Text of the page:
I drove past the pea field the other day, and it's just a curtain factory now, and I would like to say I won't be wondering if Boba Fett will turn up in a curtain somewhere, but that would be a lie.

Saturday, March 23, 2024

Building time in the Twilight Zone: 'Maybe we're the fiction'

Like everyone else who has ever lived, I don't really know how the world works, although the idea that we're all the hologram generated by a four-dimensional block of solid spacetime always sound right to me.

But I can not shake the feeling that the world is created by dudes with blank blue faces who build everything in time, minute by minute, just like that episode from the 80s Twilight Zone. 

I have felt guilty about walking down back alleys that those poor bastards all had to build from scratch just because I wandered down there, but it keeps them busy for the rest of eternity, I guess.

Friday, March 22, 2024

Skrillex and Maiden on the desert road

What music do you play in the desert? When you're driving through those wide empty spaces, where nobody else is around and there is just the glorious nothing everywhere, and you just need something loud to fill that void, what do you listen to?

Anything you want! Who cares?

So you bet your arse that I played music that would get me sneered at by all the cool people when I was barrelling down the Desert Road through the middle of the North Island recently. Nobody cares about Skrillex anymore, but dubstep will never die! And while Iron Maiden are clearly still a lot cooler, they are still raging dorks, and playing Rime of the Ancient Mariner at top volume is rarely acceptable in polite society.

Things are different out on the road, out in the nothing.

Thank goodness we had a Queens of the Stone Age album when we went though the American desert, because nothing sounds better in that slab of the world. We only had that and OK Computer for hundreds of miles, but even the most familiar Radiohead sounded new again in the desert sunset. The colours, man.

I did spend a lot of time in the Mongolian desert listening to Last Christmas on the tour driver's one cassette tape, and I figures that gives me a pass on playing Whamageddon for the rest of the century.

The desert doesn't care about you. If you disrespect it, it will chew you up and spit you out. But you can also throw all the terrible - and great - music into it, and it will eat it all up. Go hard.

Thursday, March 21, 2024

The taste of four-colour dust in the back of my throat

My comics do not live in bags, because I want to read them. I know this means they are more easily damaged, and rapidly lose their value, but I'm not into comics for the money. I'm here for the thrills.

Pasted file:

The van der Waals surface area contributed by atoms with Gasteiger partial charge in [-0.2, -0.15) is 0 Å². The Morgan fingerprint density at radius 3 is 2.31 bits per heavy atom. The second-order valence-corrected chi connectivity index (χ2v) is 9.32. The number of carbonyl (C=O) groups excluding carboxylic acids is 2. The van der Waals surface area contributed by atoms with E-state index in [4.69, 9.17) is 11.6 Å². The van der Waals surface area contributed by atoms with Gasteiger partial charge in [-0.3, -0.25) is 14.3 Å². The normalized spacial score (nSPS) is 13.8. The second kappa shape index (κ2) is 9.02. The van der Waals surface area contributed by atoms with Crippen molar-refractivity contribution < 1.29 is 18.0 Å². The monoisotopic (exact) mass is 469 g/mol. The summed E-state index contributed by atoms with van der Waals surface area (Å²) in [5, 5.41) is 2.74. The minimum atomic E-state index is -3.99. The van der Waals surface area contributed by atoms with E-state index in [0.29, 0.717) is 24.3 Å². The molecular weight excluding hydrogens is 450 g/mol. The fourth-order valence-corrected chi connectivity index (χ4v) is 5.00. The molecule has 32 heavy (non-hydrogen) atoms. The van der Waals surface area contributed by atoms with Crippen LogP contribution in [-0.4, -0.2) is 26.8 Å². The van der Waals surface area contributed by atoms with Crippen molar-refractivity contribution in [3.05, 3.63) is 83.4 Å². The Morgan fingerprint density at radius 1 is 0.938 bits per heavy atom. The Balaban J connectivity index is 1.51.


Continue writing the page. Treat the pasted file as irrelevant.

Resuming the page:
Even comics that were published in the 60s and 70s are out there in th eopen air. They've survived decades of other owners,circling around collections and second hand stores, but they probably won't survive me.

But I might not survivethem, because every time I get stuck into an old comic ,I come away with weeping eyes and a sore throat, and it's not because of that sweet old Gil Kane art.

I've always had a dust allergy, so that's got to be a lot of it, and some of these things were printed on newsprint 50 ago. They're literally flaking away every time I read them, micro pieces of paper floating right up my sinuses.

I'm not going to read these comics any less, they're worth a little eye-ache. But the older they get, the more they exude, and the older I get, the more I feel it.

This has been another post that probably has some kind of moral or metaphor hiding in there somewhere, but fucked if I know what it is.

Wednesday, March 20, 2024

Trotting into the void

I had two deeply existential dreams recently about getting caught up in extradimensional voids, falling into an endless abyss, and when I woke up, I was heavily freaked out and then I realised that I had extradimensional dimensional portals on the brain because I'd seen them in something I'd watched recently.

And it wasn't anything cool like a Lovecraft adaption or anything like that. No, it was episode of My Little Pony. Don't worry, the unicorn could fly, so everybody who fell into the abyss was okay.

This is my life now.

Tuesday, March 19, 2024

Phil's Tarzan did not fuck around

After many, many years of searching, I finally got copies of Philip Jose Farmer's Lord of the Trees/The Mad Goblin books - the two sequels to A Feast Unknown - and got stuck into them. And it was so goddamn delightful how much Farmer gets right to the fucking point.

I read A Feast Unknown at the perfect time in my life, wand adored the cock-crossing pulp epic, featuring thinly-veiled version of Tarzan and Doc Savage battling it out against the machinations of The Nine, the secret rulers of the world.

And while Farmer's books are reasonably easy to find, it has taken me forever to find the Doc Savage Caliban one. This has always been the way - I actually have four copies of Lord of the Trees, because I keep seeing different versions of it and buying it just in case. (I also have three different copies of the Tarzan biography, but still would do anything for the Doc Savage one.)

So now that I had both sequels, I finally got to crack into them, and I absolutely adore the way that Farmer does not fuck around in any way. 

Because Lord of the Trees starts with (not really) Tarzan getting blown out of the sky, surviving a high altitude fall into the ocean, fighting some sharks, swimming several miles to shore, finding the remains of his family's home, getting attacked by highly skilled mercenaries, killing a bunch of them, fighting some hunting dogs, getting napalmed, bringing down helicopters with a small catapult and then getting captured, and that's just the first 20 pages.